Summary: A sermon showing the necessity of baptism and how it affects your walk as a Christian. Power Point and audio will be placed at: www.sermonlist.com
There was a church that met at a river one day to baptize some of its members. While they were there, the town drunk stumbled by and ended up being the next in line to be baptized.
The preacher dipped him under and brought him up, asking him if he had found Jesus yet. The drunk said, “No.’ So the preacher dunked him again and held him down a little longer. When he brought him up again, he asked if he had found Jesus yet. Again the drunk answered, ‘No.’
Then the preacher put him under again and held him down even longer. When he brought the man up, he asked him for the third time, “Have you found Jesus yet?” and the man, spitting water out of his mouth stuttered, “Are you sure this is where you lost him?”
Today, we will be baptizing 15 people in the water at Snake Creek. The water will be very cold today, but I am more than willing to endure it because of the reason you have for doing it there.
You have told me that you not only want baptized, but you want baptized the way Jesus was baptized – outdoors in a stream or river. That desire means more than you might realize. See, our entire walk as a Christian is wrapped around doing things the way Jesus did them. And your baptism should be no different.
But before we receive baptism today, I want to talk to you about it. I want you to understand what it is; why we do it; and what it means to our walk as Christians. I want you to fully understand why you desire it in the first place.
Turn with me, if you would, to MATTHEW 3:13-17
‘Then Jesus went from Galilee to the Jordan River to be baptized by John. But John didn’t want to baptize Him. “I am the one who needs to be baptized by You,” John told Jesus, “so why are you coming to me?”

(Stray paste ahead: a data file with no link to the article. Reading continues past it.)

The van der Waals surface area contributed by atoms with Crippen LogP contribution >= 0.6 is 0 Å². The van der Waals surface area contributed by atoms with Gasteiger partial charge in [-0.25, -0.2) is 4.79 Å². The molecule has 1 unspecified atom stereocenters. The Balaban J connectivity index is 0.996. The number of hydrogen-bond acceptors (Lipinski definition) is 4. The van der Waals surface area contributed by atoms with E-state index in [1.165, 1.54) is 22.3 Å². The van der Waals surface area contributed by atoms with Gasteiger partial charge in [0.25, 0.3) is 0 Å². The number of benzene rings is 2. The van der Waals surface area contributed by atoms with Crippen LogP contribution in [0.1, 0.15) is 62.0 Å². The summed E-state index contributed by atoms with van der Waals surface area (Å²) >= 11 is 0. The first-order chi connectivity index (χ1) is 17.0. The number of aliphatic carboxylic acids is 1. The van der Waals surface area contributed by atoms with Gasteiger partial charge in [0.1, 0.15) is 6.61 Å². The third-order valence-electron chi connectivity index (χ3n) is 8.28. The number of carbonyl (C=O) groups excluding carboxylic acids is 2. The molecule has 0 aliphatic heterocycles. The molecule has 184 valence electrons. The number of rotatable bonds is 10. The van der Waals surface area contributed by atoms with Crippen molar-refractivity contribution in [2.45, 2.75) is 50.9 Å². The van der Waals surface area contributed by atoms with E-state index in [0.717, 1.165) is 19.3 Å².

’But Jesus said, “It must be done, because we must do everything that is right.” So John baptized Him.
’After His baptism, as Jesus came up out of the water, the heavens were opened and he saw the Spirit of God descending like a dove and settling on Him. And a voice from heaven said, “This is my beloved Son, and I am fully pleased with Him.”
Here we are, at the very beginning of Jesus’ ministry. John the Baptist had already been preaching about repentance and the need to be baptized. But now, something amazing occurs. Something unexpected. Jesus comes to the Jordan river and asks John to baptize Him.
Why would Jesus ask John to baptize Him? Here He is, the Son of God, without sin, sent to die for the sins of humanity - why would He, in the form man, seek baptism?
When John hesitated to baptize Him, Jesus said, “It must be done, because we must do everything that is right.”
Christians always seem to amaze me. Did you know that -
· a full 20% of all girls who get an abortion go to church every Sunday and consider themselves to be born-again through Jesus Christ?
· 92% of evangelical pastors claim they are not comfortable with talking about salvation to a lost person they do not know?
· many people who consider themselves to be saved through Christ who see no need whatsoever of being baptized?
Christians are supposed to be different than those in the world around us, yet too many times, we cannot tell the difference in how the unsaved acts and how a Christian acts.
Why would somebody who claims to be a follower of Jesus refuse to do the things that Jesus did and commanded us to do? In MATTHEW 28:19, Jesus gave us something called the GREAT COMMISSION. It tells us to go everywhere and make disciples and baptize them in the name of the Father, of the Son, and of the Holy Spirit.
The Son of God Himself, the one person without any sin, requested to be baptized because it was the right thing to do. If it meant that much to Jesus, don’t you think He meant it to be that important to us, too? If we are to follow the example of Jesus in everything we do, why would we not also want to follow in the example of baptism?
Throughout the New Testament, we see evidence of the importance in being baptized, but we also see something else. Every time baptism is written about, it is written for believers in Jesus Christ. It was never meant for the unbelievers. If an unbeliever got baptized, it would be nothing more than a quick dip in water – that’s all. And if a person got baptized with the wrong heart, it would mean the same thing. Only when it is done with a heart that yearns for Jesus, will it mean what it was meant to mean.